It’s that time of year to check your miles and see if you are on track to make your desired status goal.  Every January I make what I call a “Flight Plan” to figure out about where I should end up by the end of the year.  I put down all of the trips I expect to take and estimate the number of miles for each trip.  The total then tells me the approximate status I should achieve on each airline that I am accumulating miles on.  For me, I had planned to make 1 K on United (100,000 miles)  and MVP Gold on Alaska (40,000 pure AS or 50,000 with partners).

Now  that the year is half over, it is time to assess where I stand and if I can really make my  goal or I should realistically shift to another target.  Today I stand at 50,142 on United with a 1,745 mile LAX-ORD trip yet to post.  On Alaska, I am worse off with 18,644 pure Alaska miles.  On the surface, it would appear that I am about 50% to my goal and 50% done with the year, so I should be good.  The issue is that I look at my flight plan for the remainder of the year and am only projecting that I will reach 76,652 on United and 32,878 on Alaska.    Hmm, so what to do?

First on UA, getting 24,000 miles is possible, but that is likely 2+ mileage runs.  If I could do these mileage runs at 4 CPM, that would mean about a $960 expenditure.  So I can settle for Platinum and not spend any more money or go for 1K if I am willing to pay $960.  Let’s compare the benefits:  Platinum gets me 2 Regional Premier Upgrades (RPU) and complimentary upgrades on most flights after GS and 1Ks.  1K gets me a total of four RPUs and six Global Premier Upgrades (GPU); additionally I get complimentary upgrades only behind GS’.  I have to admit, that I mainly do all of this for the upgrades, so yeah I probably will look for good mileage runs and hope for an unexpected work trip to make 1K again.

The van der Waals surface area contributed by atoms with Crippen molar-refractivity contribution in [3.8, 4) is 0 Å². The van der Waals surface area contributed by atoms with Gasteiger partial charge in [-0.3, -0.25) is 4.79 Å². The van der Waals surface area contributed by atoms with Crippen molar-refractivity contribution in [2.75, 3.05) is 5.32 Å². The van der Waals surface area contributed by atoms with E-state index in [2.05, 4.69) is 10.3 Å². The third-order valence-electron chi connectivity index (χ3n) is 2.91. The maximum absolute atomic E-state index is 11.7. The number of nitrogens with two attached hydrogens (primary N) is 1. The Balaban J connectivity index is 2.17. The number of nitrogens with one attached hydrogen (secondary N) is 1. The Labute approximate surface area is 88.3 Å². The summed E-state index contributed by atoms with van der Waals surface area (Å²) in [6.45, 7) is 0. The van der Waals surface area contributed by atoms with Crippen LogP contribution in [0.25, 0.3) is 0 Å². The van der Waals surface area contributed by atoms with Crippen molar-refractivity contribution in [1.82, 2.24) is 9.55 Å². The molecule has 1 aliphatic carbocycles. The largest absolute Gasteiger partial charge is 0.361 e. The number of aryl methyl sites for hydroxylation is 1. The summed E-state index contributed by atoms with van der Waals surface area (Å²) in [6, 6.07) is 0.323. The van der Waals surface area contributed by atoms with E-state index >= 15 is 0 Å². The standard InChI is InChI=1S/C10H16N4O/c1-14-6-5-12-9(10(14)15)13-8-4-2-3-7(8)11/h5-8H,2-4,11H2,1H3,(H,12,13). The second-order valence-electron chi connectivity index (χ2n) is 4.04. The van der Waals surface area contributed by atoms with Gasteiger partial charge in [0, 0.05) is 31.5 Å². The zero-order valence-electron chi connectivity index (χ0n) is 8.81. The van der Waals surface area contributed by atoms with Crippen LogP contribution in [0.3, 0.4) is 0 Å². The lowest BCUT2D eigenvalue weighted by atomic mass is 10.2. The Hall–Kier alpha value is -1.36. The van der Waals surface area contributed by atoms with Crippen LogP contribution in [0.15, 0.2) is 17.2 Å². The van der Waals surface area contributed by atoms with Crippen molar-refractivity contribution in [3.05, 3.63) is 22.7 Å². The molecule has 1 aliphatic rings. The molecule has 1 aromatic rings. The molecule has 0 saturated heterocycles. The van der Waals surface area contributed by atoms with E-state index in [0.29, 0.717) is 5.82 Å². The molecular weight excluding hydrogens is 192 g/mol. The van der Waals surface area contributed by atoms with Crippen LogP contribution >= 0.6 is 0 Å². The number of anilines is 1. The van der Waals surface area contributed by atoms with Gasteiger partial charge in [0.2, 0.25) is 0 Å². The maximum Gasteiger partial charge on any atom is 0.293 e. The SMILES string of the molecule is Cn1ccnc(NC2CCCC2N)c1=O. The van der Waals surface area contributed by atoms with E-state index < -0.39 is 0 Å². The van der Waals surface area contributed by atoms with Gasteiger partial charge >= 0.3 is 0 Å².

For Alaska, the decision is a little easier.  Only being about 7,000 miles short, I should have only a single mileage run to make.  Although I get less benefits, I get one very important one – free tickets changes.  This allows me to grab good fares and change without penalty if something comes up or I find something better.  They are the only airline with this benefit and as you all probably know, the other major airlines have increased thier change fees to $200.

I know this post doesn’t reveal a lot of secrets, but I think the process will make you a more efficient frequent flyer.  Look at your own plan and make one if you do not have one yet.  This will be a much better process than winging it.  You will find it is very hard to get a good mileage run in the last six weeks of the year.  One tip that I can offer is that if you get stuck in this high cost period and need miles, look at the week right after Thanksgiving.  This is usually a brief lull period and you will get a better fare than weeks with a holiday in them.  Good luck with your plans!




Posted by glenn | One Comment

One response to “Time for a Mid-Year Check on Your Mileage Flight Plan”

  1. NB says:

    For me, the difference between Platinum and 1K is huge – double miles instead of 75% extra – that’s an extra 25000 miles next year if you will qualify for 1K next year. And the big one – 6 GPUs which have very considerable value.

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